Main image of article Blockchain: What Is It and Why Should I Care?

If you’ve been paying attention to developments in the tech world, you’re probably aware of blockchain technology and its most prominent application, Bitcoin. The thing is, you may not really understand what blockchain is, how it acts as a foundation for Bitcoin, or what else it can do.

Well, I’ve got a few words for you: Blockchain is the sexiest ledger you’ll ever meet and she’s out there kicking ass and taking names. Now, what exactly is blockchain, you ask?

Think of this as a primer on that very subject.

If you’re still unfamiliar with blockchain, you may be wondering why you should care. Blockchain is the technical backbone of Bitcoin and other cryptocurrencies. In the coming digital revolution, blockchain is going to change your life, even if you have no idea what it is. And that’s the problem.

Blockchain is a buzzword. Maybe your kid told you about it last Thanksgiving. Maybe your boss mentioned that it’s the next most important technology for digital transformation and insisted that you attend a few boring-as-hell conferences to learn about it.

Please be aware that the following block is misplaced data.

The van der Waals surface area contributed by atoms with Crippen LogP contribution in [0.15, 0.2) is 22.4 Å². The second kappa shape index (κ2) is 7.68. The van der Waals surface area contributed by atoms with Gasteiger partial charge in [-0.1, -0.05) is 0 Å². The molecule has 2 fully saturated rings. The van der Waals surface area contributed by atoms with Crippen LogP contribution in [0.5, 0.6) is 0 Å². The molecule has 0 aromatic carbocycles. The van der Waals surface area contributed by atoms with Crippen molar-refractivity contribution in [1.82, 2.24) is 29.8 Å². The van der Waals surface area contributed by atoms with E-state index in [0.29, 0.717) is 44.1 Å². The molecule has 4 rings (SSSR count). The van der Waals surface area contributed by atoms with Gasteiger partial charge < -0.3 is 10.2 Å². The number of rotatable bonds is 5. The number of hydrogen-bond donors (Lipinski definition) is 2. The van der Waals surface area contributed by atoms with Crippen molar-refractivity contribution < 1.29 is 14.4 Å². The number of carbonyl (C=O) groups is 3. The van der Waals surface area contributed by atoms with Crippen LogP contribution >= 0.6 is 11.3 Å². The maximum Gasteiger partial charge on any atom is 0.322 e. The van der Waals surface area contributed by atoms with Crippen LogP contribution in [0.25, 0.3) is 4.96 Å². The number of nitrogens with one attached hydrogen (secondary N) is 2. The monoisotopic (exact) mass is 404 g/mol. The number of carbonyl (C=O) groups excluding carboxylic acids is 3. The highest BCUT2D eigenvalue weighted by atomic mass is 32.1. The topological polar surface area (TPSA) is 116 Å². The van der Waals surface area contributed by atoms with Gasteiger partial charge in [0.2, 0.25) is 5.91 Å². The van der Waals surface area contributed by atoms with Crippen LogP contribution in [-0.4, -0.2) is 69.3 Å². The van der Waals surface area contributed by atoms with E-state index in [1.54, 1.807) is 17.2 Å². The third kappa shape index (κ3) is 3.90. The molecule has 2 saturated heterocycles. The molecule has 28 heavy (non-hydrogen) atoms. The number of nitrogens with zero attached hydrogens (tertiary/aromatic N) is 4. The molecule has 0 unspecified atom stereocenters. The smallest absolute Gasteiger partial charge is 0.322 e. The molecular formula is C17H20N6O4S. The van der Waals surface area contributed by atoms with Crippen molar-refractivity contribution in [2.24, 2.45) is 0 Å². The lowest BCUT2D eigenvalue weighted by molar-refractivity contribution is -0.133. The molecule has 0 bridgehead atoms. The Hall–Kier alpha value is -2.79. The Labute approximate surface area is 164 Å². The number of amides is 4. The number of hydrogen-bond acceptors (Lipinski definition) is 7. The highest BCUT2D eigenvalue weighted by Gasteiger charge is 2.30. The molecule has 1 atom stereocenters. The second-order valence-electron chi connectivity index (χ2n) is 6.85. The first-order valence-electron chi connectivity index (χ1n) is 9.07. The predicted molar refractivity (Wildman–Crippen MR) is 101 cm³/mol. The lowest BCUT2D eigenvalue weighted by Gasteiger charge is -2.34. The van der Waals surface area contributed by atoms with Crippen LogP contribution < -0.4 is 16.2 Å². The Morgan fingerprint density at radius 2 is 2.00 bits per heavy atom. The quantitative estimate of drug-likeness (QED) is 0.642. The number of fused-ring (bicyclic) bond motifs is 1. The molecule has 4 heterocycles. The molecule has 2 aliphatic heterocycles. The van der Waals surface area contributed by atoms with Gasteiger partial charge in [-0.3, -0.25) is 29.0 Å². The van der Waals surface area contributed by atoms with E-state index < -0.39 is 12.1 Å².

But what does it all mean?

When evaluating it for their businesses, people often see blockchain simply as a technology and ask, “Why is this important? Isn’t it just a database?” They’ll really start to see its value and understand its relevance only when they stop thinking in those terms.

Blockchain: More Than 'Just' Technology

The way I see it, blockchain isn’t just a technology. It’s a technological manifestation of a social paradigm shift from centralized to decentralized, from siloed to open, from controlled to self-enforcing. Blockchain isn’t just technology, much less a database; it represents a way of changing how business is done. It opens up silos and makes new ways of working with customers and other businesses possible.

Essentially, blockchain is a distributed ledger technology. That may not sound particularly cool or sexy, but writing itself originated with account keeping! Seriously. In ancient Mesopotamia and other cultures, the first writing was a ledger tracking the seasons and planting of crops. Ledgers not only enabled the agrarian revolution, but also laid the groundwork for the advances in communications that made the industrial and digital revolutions possible.